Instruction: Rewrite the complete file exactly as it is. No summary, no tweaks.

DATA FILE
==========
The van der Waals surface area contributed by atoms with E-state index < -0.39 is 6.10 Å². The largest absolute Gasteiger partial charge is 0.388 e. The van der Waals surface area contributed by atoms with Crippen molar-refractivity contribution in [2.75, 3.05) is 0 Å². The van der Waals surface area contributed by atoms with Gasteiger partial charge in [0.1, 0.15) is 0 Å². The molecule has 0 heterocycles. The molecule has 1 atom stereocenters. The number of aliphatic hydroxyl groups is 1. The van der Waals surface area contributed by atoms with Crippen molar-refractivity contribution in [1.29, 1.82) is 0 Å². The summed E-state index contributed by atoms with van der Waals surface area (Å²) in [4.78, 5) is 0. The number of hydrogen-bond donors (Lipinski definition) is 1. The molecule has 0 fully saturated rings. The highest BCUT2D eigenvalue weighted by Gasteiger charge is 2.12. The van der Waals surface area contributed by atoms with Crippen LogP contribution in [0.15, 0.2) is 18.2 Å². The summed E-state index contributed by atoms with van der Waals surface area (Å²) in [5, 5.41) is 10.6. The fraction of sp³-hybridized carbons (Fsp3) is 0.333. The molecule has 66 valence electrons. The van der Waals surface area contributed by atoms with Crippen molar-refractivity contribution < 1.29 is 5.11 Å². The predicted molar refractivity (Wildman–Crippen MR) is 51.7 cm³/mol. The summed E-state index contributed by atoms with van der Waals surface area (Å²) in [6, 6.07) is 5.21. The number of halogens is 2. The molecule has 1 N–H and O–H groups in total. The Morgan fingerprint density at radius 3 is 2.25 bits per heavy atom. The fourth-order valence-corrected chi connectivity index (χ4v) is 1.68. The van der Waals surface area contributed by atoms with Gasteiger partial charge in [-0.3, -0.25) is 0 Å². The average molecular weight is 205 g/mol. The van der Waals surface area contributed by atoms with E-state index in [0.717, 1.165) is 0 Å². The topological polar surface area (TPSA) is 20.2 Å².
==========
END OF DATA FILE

The van der Waals surface area contributed by atoms with E-state index < -0.39 is 6.10 Å². The largest absolute Gasteiger partial charge is 0.388 e. The van der Waals surface area contributed by atoms with Crippen molar-refractivity contribution in [2.75, 3.05) is 0 Å². The van der Waals surface area contributed by atoms with Gasteiger partial charge in [0.1, 0.15) is 0 Å². The molecule has 0 heterocycles. The molecule has 1 atom stereocenters. The number of aliphatic hydroxyl groups is 1. The van der Waals surface area contributed by atoms with Crippen molar-refractivity contribution in [1.29, 1.82) is 0 Å². The summed E-state index contributed by atoms with van der Waals surface area (Å²) in [4.78, 5) is 0. The number of hydrogen-bond donors (Lipinski definition) is 1. The molecule has 0 fully saturated rings. The highest BCUT2D eigenvalue weighted by Gasteiger charge is 2.12. The van der Waals surface area contributed by atoms with Crippen LogP contribution in [0.15, 0.2) is 18.2 Å². The summed E-state index contributed by atoms with van der Waals surface area (Å²) in [5, 5.41) is 10.6. The fraction of sp³-hybridized carbons (Fsp3) is 0.333. The molecule has 66 valence electrons. The van der Waals surface area contributed by atoms with Crippen molar-refractivity contribution < 1.29 is 5.11 Å². The predicted molar refractivity (Wildman–Crippen MR) is 51.7 cm³/mol. The summed E-state index contributed by atoms with van der Waals surface area (Å²) in [6, 6.07) is 5.21. The number of halogens is 2. The molecule has 1 N–H and O–H groups in total. The Morgan fingerprint density at radius 3 is 2.25 bits per heavy atom. The fourth-order valence-corrected chi connectivity index (χ4v) is 1.68. The van der Waals surface area contributed by atoms with Gasteiger partial charge in [-0.3, -0.25) is 0 Å². The average molecular weight is 205 g/mol. The van der Waals surface area contributed by atoms with E-state index in [0.717, 1.165) is 0 Å². The topological polar surface area (TPSA) is 20.2 Å².